It is proper, too, in seeking the legislative intent, to consider cognate legislation. Arkwright Mills v. Murph, 219 S.C. 438, 65 S.E.2d 665; Edwards v. State Educational Finance Commission, 222 S.C. 433, 73 S.E.2d 456. Subsequent legislation may be of service as indicating the construction given to the former by the legislature itself. 50 Am. Jur., Statutes, Section 337, page 328.

With these settled principles to guide us, we turn to the statute under review. Some uncertainty as to the legislative intent would seem to appear in Section 1, by the first sentence of which the trustees of the consolidated school district are authorized to convey by deed any school building within the district no longer needed for school purposes, and the next sentence of which provides that “any such abandoned school building shall be conveyed to the duly elected community trustees of the area * * *.”

It is common knowledge that in many areas the schoolhouse is, of necessity, the center of community activities. There, by courtesy of the school authorities, the people of the vicinity have long been accustomed to meet for cultural and recreational purposes, for the neighborhood boasts no other building suitable for such purposes. During the last few years, however, in the course of the state’s extensive program of school construction and consolidation and pupil transportation, many of the smaller rural school districts have lost their identity, and some school buildings in such areas have been abandoned, as in the cases before us. That the purpose of the 1954 Act was to render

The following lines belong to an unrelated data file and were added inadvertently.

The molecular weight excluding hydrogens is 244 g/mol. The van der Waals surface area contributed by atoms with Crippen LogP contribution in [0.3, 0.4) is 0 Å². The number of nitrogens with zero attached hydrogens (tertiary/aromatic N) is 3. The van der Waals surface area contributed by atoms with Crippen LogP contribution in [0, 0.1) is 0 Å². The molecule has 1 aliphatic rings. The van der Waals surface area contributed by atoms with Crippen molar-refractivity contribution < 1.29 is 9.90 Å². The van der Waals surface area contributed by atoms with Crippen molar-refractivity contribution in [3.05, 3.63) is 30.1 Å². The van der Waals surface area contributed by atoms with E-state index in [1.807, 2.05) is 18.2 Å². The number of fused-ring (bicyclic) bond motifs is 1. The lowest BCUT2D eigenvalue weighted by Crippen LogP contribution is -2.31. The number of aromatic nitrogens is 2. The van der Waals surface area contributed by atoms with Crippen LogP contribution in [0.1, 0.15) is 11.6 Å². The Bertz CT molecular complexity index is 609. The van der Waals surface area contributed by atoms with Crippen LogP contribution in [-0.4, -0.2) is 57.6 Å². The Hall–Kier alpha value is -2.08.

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such abandoned schoolhouses available as community centers for the areas thus affected is apparent from its preamble.

On March 9, 1896, there was approved “An Act to Declare the Free School Law of the State” XII Stat. at L. p. 150, by Section 39 of which the school trustees of the several school districts were “authorized and empowered to sell any school property, real or personal, in their school districts whenever they deem it expedient to do so, and to apply the proceeds of sale or sales to the school fund of the district”; and this provision has been carried forward in subsequent codifications, being Section 21-238 of the 1952 Code.

By two Acts, both approved January 30, 1950, XLVI Stat. at L. pp. 1813, 1815, which appear in the 1952 Code as Sections 21-1801 through 21-1816, the several school districts of Chester County were consolidated into a single district under the jurisdiction and government of the Chester County School Board of Trustees, appellants here, whose duties and powers are specifically enumerated in the eighteen subsections of Section 21-1807, none of which makes reference to disposition of school buildings.